The 5 things your tongue can reveal about your health – from cancer to stroke risk | The Sun

SCIENTISTS are now looking at peoples tongues to find indications of serious disease.

The practise has been used by Chinese herbalists for over 2000 years and is now being used by artificial intelligence to remotely diagnose illnesses.

A study by Iraqi and Australian experts found tongue analysis accurately diagnosed health condition in up to 94 per cent of cases.

They did this by getting 50 patients with conditions like diabetes and anaemia, to take pictures of their tongues.

These pictures were then fed to a computer, which had been programmed to detected diseases based of previous studies on how different health condition affect tongue colour, shape and texture.

Study author, Prof Ali Al-Naji from the University of South Australia, said:“Conventional medicine has long endorsed this method, demonstrating that the colour, shape, and thickness of the tongue can reveal signs of diabetes, liver issues, circulatory and digestive problems, as well as blood and heart diseases."

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What does your tongue reveal about your health?

While most changes to the shape, colour and texture of your tongue are harmless, some require assessment and treatment by a medical professional.

1. A yellow tongue

A yellow-ish tongue could be a sign of diabetes.

This is because people with the condition have high levels of sugar in their saliva which promotes bacteria growth on the tongue, according to Healthline.

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There are a record five million people thought to have type 1 or type 2 diabetes in the UK – with 4.3m diagnosed and another 850,000 who don’t know they have it.

Type 2 occurs when the body loses the ability to metabolise sugar, mainly as a result of weight gain and poor lifestyle.

Other signs include feeling very thirsty, peeing more frequently than usual, tiredness, itching around the penis or vagina and blurred vision.

Type 1 diabetes can develop very quickly over weeks or days and it's more common that it will cause weight loss than type 2.

Many people have type 2 diabetes for years without realising because the early symptoms tend to be general, or there are no symptoms at all.

In rare cases, it can also be a sign of liver or gallbladder problems, especially when jaundice kicks in.

Jaundice is a condition that causes your skin and the whites of your eyes to turn yellow.

It happens when your liver is damaged and can’t properly process the waste product bilirubin. 

Bilirubin is a yellow pigment that’s produced when red blood cells break down.

It can also turn your mouth yellow.

Having a red tongue with a yellow coating could also put you at higher risk of heart disease, according to research, published by the European Society of Cardiology.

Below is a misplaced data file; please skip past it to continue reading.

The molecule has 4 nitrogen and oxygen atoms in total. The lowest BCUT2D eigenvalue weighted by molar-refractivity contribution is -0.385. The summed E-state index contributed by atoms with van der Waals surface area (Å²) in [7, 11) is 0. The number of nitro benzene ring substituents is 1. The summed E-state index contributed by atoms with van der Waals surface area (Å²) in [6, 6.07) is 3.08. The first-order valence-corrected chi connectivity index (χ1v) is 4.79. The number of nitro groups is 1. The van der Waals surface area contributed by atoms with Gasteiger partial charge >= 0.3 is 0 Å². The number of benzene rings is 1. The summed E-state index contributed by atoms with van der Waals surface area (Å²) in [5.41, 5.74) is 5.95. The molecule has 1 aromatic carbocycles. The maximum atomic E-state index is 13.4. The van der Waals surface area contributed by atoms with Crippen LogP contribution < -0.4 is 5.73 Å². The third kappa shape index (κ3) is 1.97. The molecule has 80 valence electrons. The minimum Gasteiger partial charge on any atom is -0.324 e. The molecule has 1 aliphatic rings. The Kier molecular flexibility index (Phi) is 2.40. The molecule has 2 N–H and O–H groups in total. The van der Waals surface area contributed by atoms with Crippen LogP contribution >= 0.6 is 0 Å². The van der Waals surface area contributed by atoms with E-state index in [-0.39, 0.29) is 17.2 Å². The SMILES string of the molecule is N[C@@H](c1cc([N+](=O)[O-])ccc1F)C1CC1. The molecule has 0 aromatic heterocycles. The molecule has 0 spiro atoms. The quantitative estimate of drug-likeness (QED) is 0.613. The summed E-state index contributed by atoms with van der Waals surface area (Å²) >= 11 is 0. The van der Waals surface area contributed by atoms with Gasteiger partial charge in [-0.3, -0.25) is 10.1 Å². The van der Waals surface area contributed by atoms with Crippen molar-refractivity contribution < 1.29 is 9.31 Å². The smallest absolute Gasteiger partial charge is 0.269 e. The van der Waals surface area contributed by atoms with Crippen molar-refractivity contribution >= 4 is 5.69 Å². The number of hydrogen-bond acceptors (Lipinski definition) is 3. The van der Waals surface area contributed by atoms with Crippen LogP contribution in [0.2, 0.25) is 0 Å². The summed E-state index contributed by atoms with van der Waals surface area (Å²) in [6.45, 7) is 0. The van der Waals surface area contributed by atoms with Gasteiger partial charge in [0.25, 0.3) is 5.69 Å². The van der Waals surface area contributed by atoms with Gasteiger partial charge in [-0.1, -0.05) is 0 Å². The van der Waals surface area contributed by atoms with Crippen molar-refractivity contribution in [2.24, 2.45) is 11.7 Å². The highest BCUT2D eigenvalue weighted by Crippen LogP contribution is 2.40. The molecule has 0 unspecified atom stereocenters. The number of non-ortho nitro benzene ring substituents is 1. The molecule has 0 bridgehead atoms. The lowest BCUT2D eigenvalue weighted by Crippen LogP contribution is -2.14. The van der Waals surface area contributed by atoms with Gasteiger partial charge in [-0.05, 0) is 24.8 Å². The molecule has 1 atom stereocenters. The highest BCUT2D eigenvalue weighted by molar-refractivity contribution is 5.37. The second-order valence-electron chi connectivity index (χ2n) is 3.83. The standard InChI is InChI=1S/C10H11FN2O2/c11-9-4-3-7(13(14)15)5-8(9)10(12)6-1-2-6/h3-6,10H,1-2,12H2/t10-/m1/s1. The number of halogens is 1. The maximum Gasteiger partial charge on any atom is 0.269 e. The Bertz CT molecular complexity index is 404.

The study, conducted by Dr Tianhui Yuan from the Hospital of Guangzhou University of Chinese Medicine, claimed that patients with chronic heart failure have “totally different” tongues to those who do not have the condition.

Heart failure patients have a redder tongue with a yellow coating and the appearance changes as the disease becomes more advanced, she said.

2. Purple tongue

According to the Oral Cancer Foundation, some tumours, including cancers of the tongue, may produce a dark red or purple colour on surfaces in the mouth.

These may bleed and not go away.

Figures from 2022, suggest cases of mouth cancer are on the rise in the UK.

Rates of the illness have doubled in the last generation, with 8,864 cases being diagnosed last year.

Around 3,034 people in the UK lost their life to mouth cancer last year – a rise of 20 per cent in the last five years.

Other signs of tongue cancer include a persistent sore throat, pain when swallowing and pain or burning feeling over the tongue.

3. Red tongue

Having a red tongue could be a sign of Covid-19.

A study in Ukraine from 2022 examined tongue images of 135 Covid patients using a smartphone. 

The results revealed that 64 per cent of mild infection cases had a pale pink tongue, 62 per cent of moderate cases showed a red tongue, and a striking 99 per cent of severe Covid infections had a dark red tongue

4. Crooked tongue

A slightly red and crooked looking tongue can be a warning sign of a stroke, a Taiwanese study found.

A stroke is a very serious condition where the blood supply to part of your brain is cut off.

In the 2012 paper, researchers said people experience “tongue deviation” during or after a stroke.

It happens when blood circulation is cut off to a certain part of the brain.

However, not all cases of stroke display the sign, and a person may also display the sign without actually having a stroke.

Typical signs of a stroke include sudden numbness or weakness in the face, arm, or leg, especially on one side of the body, trouble speaking, confusion and dizziness.

5. Swollen tongue

A puffy tongue can be a sign of inflammation, otherwise known as glossitis.

While also looking swollen, inflamed tongues can also look glossy and red.

It can be triggered by allergic reaction, a dry mouth, injury or a nutritional deficiency, like anaemia.

In the UK, it is estimated that 3 per cent of men and 8 per cent of women are anaemic.

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It's caused by a lack of iron, often because of blood loss or pregnancy.

Other signs of anemia include brittle nails, pale skin colour and mouth ulcers,

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